When I finally started back, I felt welcome immediately, like I hadn’t missed a beat. Since then, I have been continually amazed by the growth of the group, both in terms of size and in our individual practices. In walking this path together and deeply sharing our experiences, I feel like we have learned to live more skillfully, kindly, and openly. For me personally, I have gained a peace and awareness in my life that I didn’t know was possible. It would be hard to overstate how essential Wake Up is to my continued spiritual development. I want to thank all members of the group for their continued support and insight; I hope that I am able to give back to some degree what has been freely given to me.
With gratitude to Jennica Rob
I started attending Wake Up about a year ago. Prior to this, I had started a meditation practice to help manage my anxiety. My only expectation was that Wake Up might help me become a better meditator in some small way. Unexpected to myself, I have become a regular at Wake Up and have benefited from it in ways that I never imagined. I feel that it has radically changed the course of my life. Through our discussions and guided meditations I have been given invaluable tools to ground myself in the present moment rather than being caught in the stories in my mind.
I have been able to bring this practice into my days and feel much more present and accepting of my life. But what I am most thankful for is how Wake Up has allowed me to make connections and foster friendships with some of the most authentic and open minded people I have ever met. I feel continuously inspired by the kindness and openness of my peers. I am in awe of of their consistent willingness to be honest and present with themselves, both with their strengths and flaws, sorrows and joys. I feel lucky to know them and look forward to seeing how Wake Up evolves in the months to come.
With gratitude to Jerry Stinnett
I initially found Wake Up through meetup.com. I was looking for a group of younger folks to meet with regularly and get to know under the setting of meditation. I had been experimenting with meditation on my own using self-help books. I also had been to a few different groups but they weren’t quite what I was looking for.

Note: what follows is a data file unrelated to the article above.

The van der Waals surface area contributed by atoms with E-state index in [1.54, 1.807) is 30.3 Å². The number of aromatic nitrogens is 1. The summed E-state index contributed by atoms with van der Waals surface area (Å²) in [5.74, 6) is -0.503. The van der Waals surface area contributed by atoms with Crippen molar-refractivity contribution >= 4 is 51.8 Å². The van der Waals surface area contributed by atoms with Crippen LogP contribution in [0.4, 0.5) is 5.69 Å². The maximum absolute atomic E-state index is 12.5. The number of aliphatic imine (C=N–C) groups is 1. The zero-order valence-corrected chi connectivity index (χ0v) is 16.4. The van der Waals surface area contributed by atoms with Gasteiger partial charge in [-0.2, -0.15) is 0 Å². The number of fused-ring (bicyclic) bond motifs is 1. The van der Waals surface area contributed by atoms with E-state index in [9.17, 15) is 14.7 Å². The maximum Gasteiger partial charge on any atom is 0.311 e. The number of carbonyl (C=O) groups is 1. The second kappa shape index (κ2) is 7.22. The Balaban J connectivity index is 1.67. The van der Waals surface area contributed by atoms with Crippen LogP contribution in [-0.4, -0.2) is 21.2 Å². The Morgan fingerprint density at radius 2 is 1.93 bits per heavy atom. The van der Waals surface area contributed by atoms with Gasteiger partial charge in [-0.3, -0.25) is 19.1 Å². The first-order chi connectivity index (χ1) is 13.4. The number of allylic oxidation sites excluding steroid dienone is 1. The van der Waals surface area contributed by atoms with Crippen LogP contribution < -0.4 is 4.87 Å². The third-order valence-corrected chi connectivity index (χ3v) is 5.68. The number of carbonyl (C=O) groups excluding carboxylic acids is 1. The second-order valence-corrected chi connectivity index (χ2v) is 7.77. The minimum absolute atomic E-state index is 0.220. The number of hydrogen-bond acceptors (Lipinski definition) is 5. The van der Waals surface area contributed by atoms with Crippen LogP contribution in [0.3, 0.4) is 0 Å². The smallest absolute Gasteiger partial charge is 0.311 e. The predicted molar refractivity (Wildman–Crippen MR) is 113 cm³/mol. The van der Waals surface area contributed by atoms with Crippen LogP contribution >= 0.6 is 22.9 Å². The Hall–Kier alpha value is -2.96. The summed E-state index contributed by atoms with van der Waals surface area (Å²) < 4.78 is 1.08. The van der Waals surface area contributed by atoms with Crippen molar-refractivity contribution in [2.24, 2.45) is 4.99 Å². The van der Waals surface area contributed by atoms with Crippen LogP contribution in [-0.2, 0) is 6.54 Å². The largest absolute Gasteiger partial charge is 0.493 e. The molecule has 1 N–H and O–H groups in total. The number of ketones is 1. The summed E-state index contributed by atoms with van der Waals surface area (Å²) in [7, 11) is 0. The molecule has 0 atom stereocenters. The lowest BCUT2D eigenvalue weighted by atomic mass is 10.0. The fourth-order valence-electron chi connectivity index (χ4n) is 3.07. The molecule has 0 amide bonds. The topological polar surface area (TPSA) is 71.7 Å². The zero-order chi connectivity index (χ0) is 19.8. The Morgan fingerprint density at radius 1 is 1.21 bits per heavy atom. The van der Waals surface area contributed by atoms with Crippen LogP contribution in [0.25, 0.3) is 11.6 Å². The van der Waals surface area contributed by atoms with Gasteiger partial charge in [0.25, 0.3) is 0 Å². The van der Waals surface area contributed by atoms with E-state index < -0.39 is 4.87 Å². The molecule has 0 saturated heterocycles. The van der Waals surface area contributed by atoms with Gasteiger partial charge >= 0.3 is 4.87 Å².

I really didn’t know what to expect when I first arrived, but I was getting into the practice of getting outside of my comfort zone. Being a highly skeptical person I felt some initial insecurity but I quickly warmed up to the guided meditation. Since that first day I believe I have only missed one or two events in the last year and a half. Everyone that I have met in this group has been sincere and open. I found my way into the greater Sangha as a whole from this group and became a member shortly thereafter.
I cherish the bonds that I have made through Wake Up and will maintain these friendships for the rest of my life. The personal transformation I have gone through in the last few years has been in large part due to the existence of this group. I look forward to seeing it grow and continuing to be a part of it.
With gratitude to Sam
For the past ten years, my struggles with anxiety have been exhausting. Whenever I thought I was “getting better” life would trigger me and I would lapse back into painful confusion. I started meditating about a year and a half ago when I realized that taking anxiety medication on its own would be only palliative for me and not transformative. The final straw that set me on the path of mindfulness was my first experience with heartbreak. Shortly after my heart had broken open, I sought out a community and started attending FCM. I like to think of my experience with heartbreak as a “Wake Up call”, because it called me to Wake Up.
Since attending Wake Up, my peers and I have grown together in so many ways. I have learned to value the art of listening more than the art of self-expression, which to my surprise has been a great relief. All of us at Wake Up have the great opportunity to feel free to be ourselves. Simply showing up is an act of emotional vulnerability, an admission that we are lost and in need of community, and I love that. This admission of pain is what binds us all together and is something I have learned to deeply appreciate.
Listening deeply to my friends at Wake Up has taught me that my very own anxiety is a source of motivation to heal myself and others. It has also taught me that my very own anxiety is not my very own, because fear is a seed in all of us. I am now grateful to have suffered my way to the path. Through earnest practice and the encouragement and deep insight of my fellow meditators at Wake Up, the natural wisdom at the core of every human is visible to me now. It is like being lost in a forest in the middle of the night and seeing the distant glow of a fire on a hillside. I know it is there, and I know I am going towards it, and the journey is the rest of my life. I cannot control the forest around me, but I can keep walking.
When I remember to surrender to the fact that life is unpredictable, existence becomes lighter. The precious moments when I become aware of my limited time in this body are the moments that bring me home to the present moment. I doubt that I could have learned to surrender without the help and wisdom of others. Speaking from my experience, letting go of the illusion of being in control does not come easily. I still have a very long way to go to heal myself, and I look forward to following the path knowing I am not alone. Not only do I see that my peers have plenty of wisdom to offer me, but I see that my pain has been a means of gaining insight that I can offer to them in return.